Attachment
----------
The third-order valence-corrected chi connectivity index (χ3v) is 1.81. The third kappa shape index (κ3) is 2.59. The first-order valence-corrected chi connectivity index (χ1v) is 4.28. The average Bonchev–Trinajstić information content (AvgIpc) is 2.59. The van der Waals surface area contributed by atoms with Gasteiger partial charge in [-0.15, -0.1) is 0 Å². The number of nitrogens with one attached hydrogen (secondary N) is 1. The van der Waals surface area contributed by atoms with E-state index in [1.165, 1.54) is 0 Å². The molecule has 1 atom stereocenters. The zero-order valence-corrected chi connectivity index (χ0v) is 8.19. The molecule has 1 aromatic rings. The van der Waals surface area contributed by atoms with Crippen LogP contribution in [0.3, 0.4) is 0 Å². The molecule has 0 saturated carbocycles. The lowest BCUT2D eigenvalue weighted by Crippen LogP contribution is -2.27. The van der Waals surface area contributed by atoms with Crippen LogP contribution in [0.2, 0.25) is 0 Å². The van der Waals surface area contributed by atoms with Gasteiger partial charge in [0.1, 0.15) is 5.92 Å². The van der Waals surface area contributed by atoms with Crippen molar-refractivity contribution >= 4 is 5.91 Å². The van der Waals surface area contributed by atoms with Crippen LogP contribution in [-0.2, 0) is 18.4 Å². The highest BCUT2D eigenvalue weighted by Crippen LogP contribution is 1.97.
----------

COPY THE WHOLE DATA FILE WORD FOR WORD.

The third-order valence-corrected chi connectivity index (χ3v) is 1.81. The third kappa shape index (κ3) is 2.59. The first-order valence-corrected chi connectivity index (χ1v) is 4.28. The average Bonchev–Trinajstić information content (AvgIpc) is 2.59. The van der Waals surface area contributed by atoms with Gasteiger partial charge in [-0.15, -0.1) is 0 Å². The number of nitrogens with one attached hydrogen (secondary N) is 1. The van der Waals surface area contributed by atoms with E-state index in [1.165, 1.54) is 0 Å². The molecule has 1 atom stereocenters. The zero-order valence-corrected chi connectivity index (χ0v) is 8.19. The molecule has 1 aromatic rings. The van der Waals surface area contributed by atoms with Crippen LogP contribution in [0.3, 0.4) is 0 Å². The molecule has 0 saturated carbocycles. The lowest BCUT2D eigenvalue weighted by Crippen LogP contribution is -2.27. The van der Waals surface area contributed by atoms with Crippen LogP contribution in [0.2, 0.25) is 0 Å². The van der Waals surface area contributed by atoms with Gasteiger partial charge in [0.1, 0.15) is 5.92 Å². The van der Waals surface area contributed by atoms with Crippen molar-refractivity contribution >= 4 is 5.91 Å². The van der Waals surface area contributed by atoms with Crippen LogP contribution in [-0.2, 0) is 18.4 Å². The highest BCUT2D eigenvalue weighted by Crippen LogP contribution is 1.97.